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AL Connors is The Gladstone's new theatre manager. Photo by Andrew Alexander.

The Gladstone under new management: One Ottawa institution gains another

By Apartment613 on March 13, 2017

By Tania Levy

Tucked away in Little Italy, at the corner of Gladstone and Preston, you’ll find yourself on the steps of one of Ottawa’s longest running theatre spaces. It’s hard to miss, with its brilliant marquee and bold white façade. 910 Gladstone has been a cornerstone of the theatre scene since 1982, when it was converted from a garage into the Great Canadian Theatre Company’s first permanent home. When the GCTC moved to their new space in Wellington West, the building was purchased and rebranded as The Gladstone. Eventually, the building was up for sale again. Thankfully, the new owners saw the benefit of retaining its status as a theatre, and The Gladstone Theatre Inc. was born.

AL Connors is The Gladstone's new theatre manager. Photo by Andrew Alexander.

AL Connors is The Gladstone’s new theatre manager. Photo by Andrew Alexander.

The Gladstone Theatre has recently hired AL Connors as the new Theatre Manager. AL has a well-earned reputation as a theatre producer having worked with the Canadian Improv Games (CIG), Crush Improv and a Company of Fools. Apt613 met with AL – all settled into his new role – in the newly refurbished lobby of The Gladstone Theatre. We heard about the transition and what the future holds, both for the theatre and for AL.

This interview has been edited for clarity and length.

Apt613: Tell us a little bit about your transition to The Gladstone.

AL Connors: April 2016 is when I stepped down as Co-Artistic Director of a Company of Fools, as well as stepping down as President and National Director of Canadian Improv Games. I had been looking for work throughout the summer, picking up contracts here and there in teaching and design. I saw the announcement for The Gladstone in December and I applied.

“This is very much a reflection of that independent theatre community, in the sense that there are a lot of voices. An immense variety comes in and out of the building. And that’s a sign of, I think, a pretty healthy independent theatre scene.”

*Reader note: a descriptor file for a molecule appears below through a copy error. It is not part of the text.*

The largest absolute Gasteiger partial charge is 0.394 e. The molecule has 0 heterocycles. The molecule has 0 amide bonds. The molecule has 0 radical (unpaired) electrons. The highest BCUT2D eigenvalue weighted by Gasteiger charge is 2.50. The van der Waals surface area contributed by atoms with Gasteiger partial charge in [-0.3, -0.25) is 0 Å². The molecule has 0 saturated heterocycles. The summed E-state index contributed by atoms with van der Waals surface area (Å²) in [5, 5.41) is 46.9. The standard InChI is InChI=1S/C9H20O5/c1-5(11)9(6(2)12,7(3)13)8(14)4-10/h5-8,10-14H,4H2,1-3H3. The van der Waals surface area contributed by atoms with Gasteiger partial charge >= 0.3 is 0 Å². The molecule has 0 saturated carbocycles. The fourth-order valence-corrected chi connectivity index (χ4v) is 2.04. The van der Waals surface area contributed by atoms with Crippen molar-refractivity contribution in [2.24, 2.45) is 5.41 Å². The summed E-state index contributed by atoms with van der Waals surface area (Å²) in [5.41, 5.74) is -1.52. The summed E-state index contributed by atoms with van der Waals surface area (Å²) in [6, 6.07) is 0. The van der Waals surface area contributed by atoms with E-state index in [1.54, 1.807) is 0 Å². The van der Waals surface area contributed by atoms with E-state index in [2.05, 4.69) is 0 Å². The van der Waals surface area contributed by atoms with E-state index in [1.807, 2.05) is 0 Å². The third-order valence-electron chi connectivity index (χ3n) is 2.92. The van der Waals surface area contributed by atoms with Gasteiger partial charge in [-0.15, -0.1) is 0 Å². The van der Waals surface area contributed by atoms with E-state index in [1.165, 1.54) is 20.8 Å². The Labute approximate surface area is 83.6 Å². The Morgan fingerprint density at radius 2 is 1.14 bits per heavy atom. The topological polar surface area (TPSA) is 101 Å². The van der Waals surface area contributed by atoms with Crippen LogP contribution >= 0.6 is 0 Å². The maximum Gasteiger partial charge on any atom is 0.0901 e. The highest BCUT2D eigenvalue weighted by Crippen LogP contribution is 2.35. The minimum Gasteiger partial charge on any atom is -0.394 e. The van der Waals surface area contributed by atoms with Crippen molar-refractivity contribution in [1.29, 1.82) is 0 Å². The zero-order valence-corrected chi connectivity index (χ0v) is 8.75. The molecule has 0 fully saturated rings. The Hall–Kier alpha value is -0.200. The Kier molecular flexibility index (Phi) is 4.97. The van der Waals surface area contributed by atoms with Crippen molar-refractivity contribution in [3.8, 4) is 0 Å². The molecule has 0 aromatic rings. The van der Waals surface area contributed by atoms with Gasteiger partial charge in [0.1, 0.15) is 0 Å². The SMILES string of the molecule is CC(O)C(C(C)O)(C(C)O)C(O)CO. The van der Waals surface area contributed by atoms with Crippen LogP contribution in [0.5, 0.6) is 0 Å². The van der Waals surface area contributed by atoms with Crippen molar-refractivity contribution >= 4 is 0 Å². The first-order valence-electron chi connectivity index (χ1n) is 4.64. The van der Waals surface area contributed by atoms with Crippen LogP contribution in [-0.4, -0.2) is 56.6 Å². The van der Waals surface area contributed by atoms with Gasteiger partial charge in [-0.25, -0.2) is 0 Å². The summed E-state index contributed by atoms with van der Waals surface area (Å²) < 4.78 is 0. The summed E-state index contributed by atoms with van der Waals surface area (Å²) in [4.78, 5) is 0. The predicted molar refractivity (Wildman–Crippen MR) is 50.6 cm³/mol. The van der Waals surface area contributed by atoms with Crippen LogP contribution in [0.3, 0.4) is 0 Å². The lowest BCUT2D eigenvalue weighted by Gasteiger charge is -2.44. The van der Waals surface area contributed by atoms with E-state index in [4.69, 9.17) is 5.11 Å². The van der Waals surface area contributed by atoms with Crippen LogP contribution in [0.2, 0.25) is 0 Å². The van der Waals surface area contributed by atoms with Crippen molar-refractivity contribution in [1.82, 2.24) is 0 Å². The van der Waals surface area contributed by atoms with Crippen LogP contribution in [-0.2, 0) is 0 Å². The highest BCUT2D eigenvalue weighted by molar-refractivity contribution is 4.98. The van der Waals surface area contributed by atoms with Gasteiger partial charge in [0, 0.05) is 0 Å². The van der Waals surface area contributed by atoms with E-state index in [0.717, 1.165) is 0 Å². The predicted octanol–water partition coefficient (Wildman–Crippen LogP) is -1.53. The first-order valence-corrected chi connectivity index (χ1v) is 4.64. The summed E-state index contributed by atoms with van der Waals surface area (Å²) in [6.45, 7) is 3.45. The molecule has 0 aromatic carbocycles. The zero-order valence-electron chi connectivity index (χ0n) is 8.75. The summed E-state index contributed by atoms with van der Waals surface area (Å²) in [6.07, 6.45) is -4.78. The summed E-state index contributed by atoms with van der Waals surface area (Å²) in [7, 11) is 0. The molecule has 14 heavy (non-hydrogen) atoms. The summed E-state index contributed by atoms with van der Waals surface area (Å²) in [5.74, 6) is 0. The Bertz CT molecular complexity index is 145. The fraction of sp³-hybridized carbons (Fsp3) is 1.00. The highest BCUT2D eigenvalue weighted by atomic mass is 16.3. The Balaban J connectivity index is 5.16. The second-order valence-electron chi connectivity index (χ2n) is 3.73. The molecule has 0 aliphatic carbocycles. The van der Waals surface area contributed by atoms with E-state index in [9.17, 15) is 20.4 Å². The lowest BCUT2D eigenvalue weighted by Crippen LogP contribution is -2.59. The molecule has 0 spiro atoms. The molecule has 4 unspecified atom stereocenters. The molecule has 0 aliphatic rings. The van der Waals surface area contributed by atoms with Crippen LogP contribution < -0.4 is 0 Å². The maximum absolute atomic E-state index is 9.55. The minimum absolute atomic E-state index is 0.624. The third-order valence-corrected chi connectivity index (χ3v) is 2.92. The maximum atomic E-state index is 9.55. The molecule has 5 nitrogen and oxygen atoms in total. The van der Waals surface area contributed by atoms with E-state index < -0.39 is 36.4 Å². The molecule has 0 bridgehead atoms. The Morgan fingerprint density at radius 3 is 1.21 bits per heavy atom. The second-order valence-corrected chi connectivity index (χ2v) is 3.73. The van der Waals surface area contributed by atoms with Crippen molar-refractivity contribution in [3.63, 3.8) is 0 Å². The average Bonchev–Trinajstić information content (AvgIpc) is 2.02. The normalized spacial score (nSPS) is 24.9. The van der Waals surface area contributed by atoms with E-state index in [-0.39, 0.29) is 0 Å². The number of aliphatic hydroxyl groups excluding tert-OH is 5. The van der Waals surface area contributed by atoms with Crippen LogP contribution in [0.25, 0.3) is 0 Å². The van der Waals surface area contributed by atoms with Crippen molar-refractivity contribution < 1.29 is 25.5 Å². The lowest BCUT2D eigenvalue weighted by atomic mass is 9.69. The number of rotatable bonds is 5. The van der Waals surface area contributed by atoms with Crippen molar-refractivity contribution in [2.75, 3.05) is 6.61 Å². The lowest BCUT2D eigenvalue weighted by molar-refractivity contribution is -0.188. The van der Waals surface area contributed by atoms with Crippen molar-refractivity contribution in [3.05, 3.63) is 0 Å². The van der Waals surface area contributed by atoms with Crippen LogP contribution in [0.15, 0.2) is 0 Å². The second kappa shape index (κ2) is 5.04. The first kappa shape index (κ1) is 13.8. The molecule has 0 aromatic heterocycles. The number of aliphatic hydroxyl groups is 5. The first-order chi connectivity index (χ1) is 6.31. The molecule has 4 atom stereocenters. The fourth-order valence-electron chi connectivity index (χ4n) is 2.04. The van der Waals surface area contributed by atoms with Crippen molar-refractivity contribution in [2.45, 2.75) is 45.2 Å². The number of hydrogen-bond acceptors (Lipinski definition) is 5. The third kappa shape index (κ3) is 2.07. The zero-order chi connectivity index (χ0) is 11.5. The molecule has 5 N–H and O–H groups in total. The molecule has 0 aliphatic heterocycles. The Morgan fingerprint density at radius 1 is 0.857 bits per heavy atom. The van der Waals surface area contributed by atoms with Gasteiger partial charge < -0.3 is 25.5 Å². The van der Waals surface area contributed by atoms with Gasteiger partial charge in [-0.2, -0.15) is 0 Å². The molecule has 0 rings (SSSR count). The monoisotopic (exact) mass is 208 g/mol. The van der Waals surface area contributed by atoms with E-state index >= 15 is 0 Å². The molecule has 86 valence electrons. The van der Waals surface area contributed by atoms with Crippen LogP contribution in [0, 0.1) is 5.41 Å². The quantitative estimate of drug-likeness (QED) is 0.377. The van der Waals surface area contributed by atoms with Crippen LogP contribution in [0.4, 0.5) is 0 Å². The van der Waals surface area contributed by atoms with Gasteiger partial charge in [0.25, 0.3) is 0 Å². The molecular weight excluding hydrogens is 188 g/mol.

You’re a working artist in the community. What were your experiences as an artist using The Gladstone?

I’ve been lucky enough to be an actor in the space a whole bunch of times. Most recently, in the fall of 2015, in The Norman Conquest trilogy. Which is possibly the longest single acting contract I’ve ever had! I’ve directed plays here. Most notably, A Midwinter’s Dream Tale from a Company of Fools. Before it was at the GCTC, we played around in here. I’ve done a lot of design work. I produced a bunch of improv shows and sketch comedy shows here over the years, including Crush Improv anniversary specials.

People may not know, but you come with a pretty extensive background in theatre administration. How long did you work at the CIG?

I worked administratively for CIG for 16 years. I became a co-regional director for the Ottawa region in 2000. Even though I’m most recognized for being onstage, I do have an arts admin background. Arguably, I’ve done more arts administration than other artistic things… You rarely get to see or hear about that stuff.

So, your work with CIG and Crush Improv have set you up for the significant of running a full space like The Gladstone.

One of the greatest things about The Gladstone, in its latest incarnation, is that for a facility with as many amenities, the capacity, the really fun look and aesthetic – it’s very much still a do-it-yourself space. I have, over my career, worked in just about every theatre role there is. I have an appreciation of what all those moving parts are. And an understanding that can help me troubleshoot whatever random element may come up.

“It’s already rented out through the next 18 months. And we still get enquiries all the time.”

What’s unique about The Gladstone?

Having so many different personalities and companies and flavours in the building. But, also operating as its own unique entity. This is very much a reflection of that independent theatre community, in the sense that there are a lot of voices. An immense variety comes in and out of the building. And that’s a sign of, I think, a pretty healthy independent theatre scene. It’s already rented out through the next 18 months. And we still get enquiries all the time.

Is there anything you’re looking forward to in your first year in the role?

This’ll be a story for later on. But soon we’ll be launching the 2017–2018 season. The year after that will be The Gladstone’s 10th anniversary. Because it is still 18 months away, there is actually time to develop some ideas. It’s a bit more opportunity to give The Gladstone visibility and to trumpet all of the successes that have happened in this building over the last ten years. That’s going to be a cool project to work on.

I have been amazed by how many positive messages I received when I announced that I was taking over as the theatre manager. So, that’s been a really heartwarming thing – to be welcomed in by this community, in that way. It puts the pressure on. It’s like “Oh, people are paying attention. I guess I should do this right!”


Visit www.thegladstone.ca to see what’s playing at The Gladstone this season.

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